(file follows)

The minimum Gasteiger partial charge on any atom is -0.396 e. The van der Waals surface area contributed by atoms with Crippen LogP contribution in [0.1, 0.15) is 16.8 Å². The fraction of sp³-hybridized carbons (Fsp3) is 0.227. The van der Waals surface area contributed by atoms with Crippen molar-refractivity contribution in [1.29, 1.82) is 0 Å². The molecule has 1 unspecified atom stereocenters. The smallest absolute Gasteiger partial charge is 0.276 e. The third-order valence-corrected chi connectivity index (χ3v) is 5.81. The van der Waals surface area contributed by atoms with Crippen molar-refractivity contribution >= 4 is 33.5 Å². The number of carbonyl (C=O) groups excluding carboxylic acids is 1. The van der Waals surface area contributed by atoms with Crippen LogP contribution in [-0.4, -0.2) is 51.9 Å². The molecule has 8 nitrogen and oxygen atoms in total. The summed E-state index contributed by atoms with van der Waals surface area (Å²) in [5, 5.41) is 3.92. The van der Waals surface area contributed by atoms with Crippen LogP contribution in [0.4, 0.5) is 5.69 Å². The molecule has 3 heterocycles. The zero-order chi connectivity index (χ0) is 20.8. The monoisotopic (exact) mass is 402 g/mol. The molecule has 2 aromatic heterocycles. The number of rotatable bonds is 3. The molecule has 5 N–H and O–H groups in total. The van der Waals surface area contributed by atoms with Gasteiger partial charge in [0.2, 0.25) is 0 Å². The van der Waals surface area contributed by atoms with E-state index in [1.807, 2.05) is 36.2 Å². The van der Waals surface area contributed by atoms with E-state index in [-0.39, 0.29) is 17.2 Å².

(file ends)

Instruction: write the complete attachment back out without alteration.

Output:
The minimum Gasteiger partial charge on any atom is -0.396 e. The van der Waals surface area contributed by atoms with Crippen LogP contribution in [0.1, 0.15) is 16.8 Å². The fraction of sp³-hybridized carbons (Fsp3) is 0.227. The van der Waals surface area contributed by atoms with Crippen molar-refractivity contribution in [1.29, 1.82) is 0 Å². The molecule has 1 unspecified atom stereocenters. The smallest absolute Gasteiger partial charge is 0.276 e. The third-order valence-corrected chi connectivity index (χ3v) is 5.81. The van der Waals surface area contributed by atoms with Crippen molar-refractivity contribution >= 4 is 33.5 Å². The number of carbonyl (C=O) groups excluding carboxylic acids is 1. The van der Waals surface area contributed by atoms with Crippen LogP contribution in [-0.4, -0.2) is 51.9 Å². The molecule has 8 nitrogen and oxygen atoms in total. The summed E-state index contributed by atoms with van der Waals surface area (Å²) in [5, 5.41) is 3.92. The van der Waals surface area contributed by atoms with Crippen LogP contribution in [0.4, 0.5) is 5.69 Å². The molecule has 3 heterocycles. The zero-order chi connectivity index (χ0) is 20.8. The monoisotopic (exact) mass is 402 g/mol. The molecule has 2 aromatic heterocycles. The number of rotatable bonds is 3. The molecule has 5 N–H and O–H groups in total. The van der Waals surface area contributed by atoms with Gasteiger partial charge in [0.2, 0.25) is 0 Å². The van der Waals surface area contributed by atoms with E-state index in [1.807, 2.05) is 36.2 Å². The van der Waals surface area contributed by atoms with E-state index in [-0.39, 0.29) is 17.2 Å².